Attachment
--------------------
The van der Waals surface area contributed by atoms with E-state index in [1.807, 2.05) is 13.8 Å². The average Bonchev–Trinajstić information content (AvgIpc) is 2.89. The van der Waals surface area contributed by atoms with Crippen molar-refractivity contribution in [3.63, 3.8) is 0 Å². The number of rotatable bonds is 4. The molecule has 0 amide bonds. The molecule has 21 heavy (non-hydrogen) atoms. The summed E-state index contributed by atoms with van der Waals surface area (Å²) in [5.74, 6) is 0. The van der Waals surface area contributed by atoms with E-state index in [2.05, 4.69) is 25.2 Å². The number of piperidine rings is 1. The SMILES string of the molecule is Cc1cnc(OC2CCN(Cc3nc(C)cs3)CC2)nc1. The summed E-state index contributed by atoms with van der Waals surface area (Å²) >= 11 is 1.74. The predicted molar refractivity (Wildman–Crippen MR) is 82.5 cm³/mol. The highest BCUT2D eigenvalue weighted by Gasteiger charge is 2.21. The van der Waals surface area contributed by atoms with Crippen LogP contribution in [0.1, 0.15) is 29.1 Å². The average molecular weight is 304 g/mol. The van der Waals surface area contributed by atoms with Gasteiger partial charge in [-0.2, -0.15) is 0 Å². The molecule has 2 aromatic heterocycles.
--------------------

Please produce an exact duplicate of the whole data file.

The van der Waals surface area contributed by atoms with E-state index in [1.807, 2.05) is 13.8 Å². The average Bonchev–Trinajstić information content (AvgIpc) is 2.89. The van der Waals surface area contributed by atoms with Crippen molar-refractivity contribution in [3.63, 3.8) is 0 Å². The number of rotatable bonds is 4. The molecule has 0 amide bonds. The molecule has 21 heavy (non-hydrogen) atoms. The summed E-state index contributed by atoms with van der Waals surface area (Å²) in [5.74, 6) is 0. The van der Waals surface area contributed by atoms with E-state index in [2.05, 4.69) is 25.2 Å². The number of piperidine rings is 1. The SMILES string of the molecule is Cc1cnc(OC2CCN(Cc3nc(C)cs3)CC2)nc1. The summed E-state index contributed by atoms with van der Waals surface area (Å²) >= 11 is 1.74. The predicted molar refractivity (Wildman–Crippen MR) is 82.5 cm³/mol. The highest BCUT2D eigenvalue weighted by Gasteiger charge is 2.21. The van der Waals surface area contributed by atoms with Crippen LogP contribution in [0.1, 0.15) is 29.1 Å². The average molecular weight is 304 g/mol. The van der Waals surface area contributed by atoms with Gasteiger partial charge in [-0.2, -0.15) is 0 Å². The molecule has 2 aromatic heterocycles.